I have designed a simple h bridge using a HIP4081 full bridge driver and Irf1405 mosfets. I had to modify it by putting schottky diodes to protect the hiside pins on the driver from undershoot. I have tested it within my means and it seems to operate as intended. However it occasionally burns out mosfets, 2 or 3 usually. I dont know if there is some transient issue that i am not aware of. I am running it on 24 volts, 20khz pwm on the low side. Mosfets do not
creat any heat prior to blowing. I have very short gate traces and the ground and power appears to be very stable. I am Stumped.
It's quite possible that you've got a transient violation of Vgs constraints. FETs aren't very forgiving of excess gate voltage, and I don't see any sort of proctction devices in your schematic. Try planting a zener of suitable value across the gate & source of your FET and see it that helps.
I tried a 14 v zener between gate and source and it still blows. Could the problem be related to the fact that i am trying to run a 12 v brushed motor on 24 volts max 50% duty?
I don't think the voltage rating of your motor has much do to with the issue, at least in a direct sense. That the addition of the zener didn't help strongly suggests (though doesn't prove) that excess Vgs isn't the issue; zeners still have a finite impedance, and it's possible that there's a transient current sneaking through somewhere that's popping your FETs.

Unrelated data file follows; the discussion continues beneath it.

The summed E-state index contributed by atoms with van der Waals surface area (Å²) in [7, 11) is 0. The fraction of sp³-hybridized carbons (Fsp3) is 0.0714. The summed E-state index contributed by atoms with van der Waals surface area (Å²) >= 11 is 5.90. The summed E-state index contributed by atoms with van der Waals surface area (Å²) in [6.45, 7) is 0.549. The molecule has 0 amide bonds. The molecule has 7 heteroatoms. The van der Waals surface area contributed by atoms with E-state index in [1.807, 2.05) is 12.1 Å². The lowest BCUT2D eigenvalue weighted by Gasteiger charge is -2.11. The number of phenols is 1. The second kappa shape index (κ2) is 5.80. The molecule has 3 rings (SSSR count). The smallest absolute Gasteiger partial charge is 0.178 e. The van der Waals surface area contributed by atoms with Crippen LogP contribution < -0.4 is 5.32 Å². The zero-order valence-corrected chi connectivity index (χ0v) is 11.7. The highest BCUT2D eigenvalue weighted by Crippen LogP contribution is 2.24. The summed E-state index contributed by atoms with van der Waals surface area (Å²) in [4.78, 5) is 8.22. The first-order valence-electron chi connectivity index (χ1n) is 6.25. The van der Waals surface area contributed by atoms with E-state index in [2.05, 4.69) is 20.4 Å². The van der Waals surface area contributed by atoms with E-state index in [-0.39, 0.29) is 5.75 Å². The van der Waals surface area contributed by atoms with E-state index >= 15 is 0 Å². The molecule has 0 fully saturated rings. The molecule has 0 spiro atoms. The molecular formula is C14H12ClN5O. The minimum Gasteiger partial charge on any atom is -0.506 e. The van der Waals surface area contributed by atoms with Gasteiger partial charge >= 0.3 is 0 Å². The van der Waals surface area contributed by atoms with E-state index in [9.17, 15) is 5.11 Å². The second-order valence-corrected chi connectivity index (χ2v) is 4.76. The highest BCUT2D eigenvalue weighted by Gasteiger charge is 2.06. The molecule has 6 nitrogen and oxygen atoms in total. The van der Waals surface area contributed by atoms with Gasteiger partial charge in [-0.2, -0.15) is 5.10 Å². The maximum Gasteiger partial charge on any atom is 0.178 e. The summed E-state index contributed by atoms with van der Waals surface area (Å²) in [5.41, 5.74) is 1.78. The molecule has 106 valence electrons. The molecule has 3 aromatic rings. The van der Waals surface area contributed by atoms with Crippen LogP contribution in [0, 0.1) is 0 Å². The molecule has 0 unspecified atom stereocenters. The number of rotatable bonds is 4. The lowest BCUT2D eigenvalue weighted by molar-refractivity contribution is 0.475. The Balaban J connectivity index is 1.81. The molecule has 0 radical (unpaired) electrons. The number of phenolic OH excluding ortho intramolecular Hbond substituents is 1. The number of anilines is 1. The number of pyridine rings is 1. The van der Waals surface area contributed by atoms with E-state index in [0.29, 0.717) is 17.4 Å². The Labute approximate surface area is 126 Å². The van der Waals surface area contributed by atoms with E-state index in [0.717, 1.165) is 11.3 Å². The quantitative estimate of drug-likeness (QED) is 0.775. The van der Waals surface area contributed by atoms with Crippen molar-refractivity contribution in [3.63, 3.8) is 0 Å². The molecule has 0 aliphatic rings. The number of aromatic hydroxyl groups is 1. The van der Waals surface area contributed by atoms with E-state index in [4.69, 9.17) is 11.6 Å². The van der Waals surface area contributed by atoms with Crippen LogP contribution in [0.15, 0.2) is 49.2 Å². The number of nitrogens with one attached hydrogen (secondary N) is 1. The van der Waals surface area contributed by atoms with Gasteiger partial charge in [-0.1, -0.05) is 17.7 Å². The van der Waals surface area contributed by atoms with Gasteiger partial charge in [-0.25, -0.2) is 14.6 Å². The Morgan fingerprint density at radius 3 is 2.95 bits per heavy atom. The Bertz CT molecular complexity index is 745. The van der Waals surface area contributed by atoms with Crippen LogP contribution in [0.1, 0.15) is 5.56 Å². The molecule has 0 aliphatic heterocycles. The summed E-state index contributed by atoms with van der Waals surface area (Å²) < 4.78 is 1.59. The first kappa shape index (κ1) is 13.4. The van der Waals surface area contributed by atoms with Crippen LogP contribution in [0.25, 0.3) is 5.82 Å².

Do you have a 'scope available? Problems of this sort are a lot harder to solve without one. If you have a resistive load (prefereably non-inductive, or at least much less so than your motor) available that'll handle a similar power level as your motor, see if driving that gives you the same results. If the problem goes away, that would suggest that the problem likely is related to the dV/dt that arises due to shutting off current flow to the motor's winding inductance. If not, take a close look at your control inputs.
Since you're not seeing a huge temperature rise prior to failure, violation of some voltage parameter seems most probable. You might want to try adding a bit of impedance back into the gate at turn-off, in order to give you a bit less dV/dt at the output nodes by slowing the switching transitions. Yes, you'll get a bit more switching loss, but it's better than blowing FETs all the time...